Animal Rescue and Care
I am used to the nattering and claptrap of people who try to justify or excuse their acts of animal cruelty. They may dress it up as some kind of tradition, a personal right or freedom, a sort of social norm, or even an economic necessity. In addition to offering up their particular set of . . .
We launched our Humane Puerto Rico program two years ago because animals are in crisis in this long-neglected, populous part of the United States. One fact, among all others, stared us in the face: some shelters in the Commonwealth had a euthanasia rate of 95 percent. There was a broad recognition that if an animal . . .
There’s a lot in the news about Mexico and our border with that populous nation to our south. While that discussion swirls, we continue to make steady progress on animal welfare in Mexico, even though our Humane Society International office there is still in its first year of operation. This week, Mexico’s Congress took one . . .
Editor’s note: This post has been updated with a link to the HSI news release with a list of the shelters where the dogs are going. Our Humane Society International team has closed down yet another dog meat farm in South Korea, once again becoming the architect of a dramatic turnaround in the fortunes of . . .
Dear Friends: Let’s start the New Year with thanks. Thanks to all of us. Whatever you did as part of the movement to help animals in the year just past, be proud. It was a challenging year. And so many, many people did so much, providing so much support and encouragement. For some, the compassionate . . .
Of the entire dizzying array of animal cruelty concerns, there’s not one more top of mind for the American public than puppy mills. It’s a term we’ve all been hearing for decades and we’ve lamented the presence of the industry for at least as long. Yet, amazingly, there’s still so much confusion about puppy mills, . . .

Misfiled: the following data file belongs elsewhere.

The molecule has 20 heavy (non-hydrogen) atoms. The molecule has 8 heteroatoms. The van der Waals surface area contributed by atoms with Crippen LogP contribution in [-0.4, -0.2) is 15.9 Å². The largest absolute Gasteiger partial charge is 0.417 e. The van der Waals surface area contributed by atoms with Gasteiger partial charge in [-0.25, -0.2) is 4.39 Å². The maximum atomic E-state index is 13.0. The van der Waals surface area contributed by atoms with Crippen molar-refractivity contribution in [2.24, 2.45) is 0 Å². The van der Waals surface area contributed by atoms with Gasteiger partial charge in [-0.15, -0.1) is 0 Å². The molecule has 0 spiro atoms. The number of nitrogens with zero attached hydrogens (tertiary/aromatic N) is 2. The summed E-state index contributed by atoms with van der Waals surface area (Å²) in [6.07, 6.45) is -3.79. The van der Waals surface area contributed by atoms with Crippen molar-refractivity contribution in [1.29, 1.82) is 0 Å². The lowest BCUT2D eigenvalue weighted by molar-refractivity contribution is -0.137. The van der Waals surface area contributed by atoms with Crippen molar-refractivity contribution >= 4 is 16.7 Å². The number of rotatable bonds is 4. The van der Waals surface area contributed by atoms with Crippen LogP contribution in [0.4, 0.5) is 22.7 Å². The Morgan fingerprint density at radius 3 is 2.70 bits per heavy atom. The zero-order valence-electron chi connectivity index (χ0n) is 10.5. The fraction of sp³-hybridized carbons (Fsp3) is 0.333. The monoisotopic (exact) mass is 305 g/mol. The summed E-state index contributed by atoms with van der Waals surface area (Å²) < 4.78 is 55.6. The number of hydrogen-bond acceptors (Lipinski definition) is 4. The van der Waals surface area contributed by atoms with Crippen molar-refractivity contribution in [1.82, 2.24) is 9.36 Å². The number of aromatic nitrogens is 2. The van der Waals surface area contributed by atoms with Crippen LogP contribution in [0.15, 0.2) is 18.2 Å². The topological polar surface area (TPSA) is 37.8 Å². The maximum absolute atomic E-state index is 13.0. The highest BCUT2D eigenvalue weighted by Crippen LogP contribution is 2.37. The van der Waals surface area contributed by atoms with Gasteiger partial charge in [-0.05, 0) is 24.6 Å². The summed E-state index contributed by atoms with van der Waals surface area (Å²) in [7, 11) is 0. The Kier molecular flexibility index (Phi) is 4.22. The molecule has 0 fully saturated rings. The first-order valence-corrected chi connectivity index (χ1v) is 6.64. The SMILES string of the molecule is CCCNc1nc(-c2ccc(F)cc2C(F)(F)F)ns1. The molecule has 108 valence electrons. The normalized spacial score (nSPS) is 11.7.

We’re operating in a time of punctuated change for animals. It hardly means that we’ve been on a glide path to reform. And it doesn’t mean that we haven’t had setbacks or that we don’t have immense challenges ahead. But what it does mean is that The HSUS’s strategic, focused action, brandishing, and using many . . .
Today, Canada welcomed 110 new residents who just took a trip around the world. The dogs, once headed for the butcher’s block at the Yulin dog meat festival in China, were flown last night into Toronto, just in time for the holidays, by Humane Society International/Canada. They are now one giant step closer to adoption . . .
Companion animals are a great source of joy in our lives, in this and every season, and their welfare is a core priority for The HSUS. We celebrate the human-animal bond, and we work to uphold it in every possible way, for our pets as for other animals. Here’s an account of key achievements for . . .
Just this week, I reported on our progress toward a federal dogfighting ban in Mexico and the shutdown of a major dog meat trading and slaughter hub in South Korea. Our work abroad is expanding at a rapid and ambitious pace, as we continue to apply the skills, resources, and approaches that have made our . . .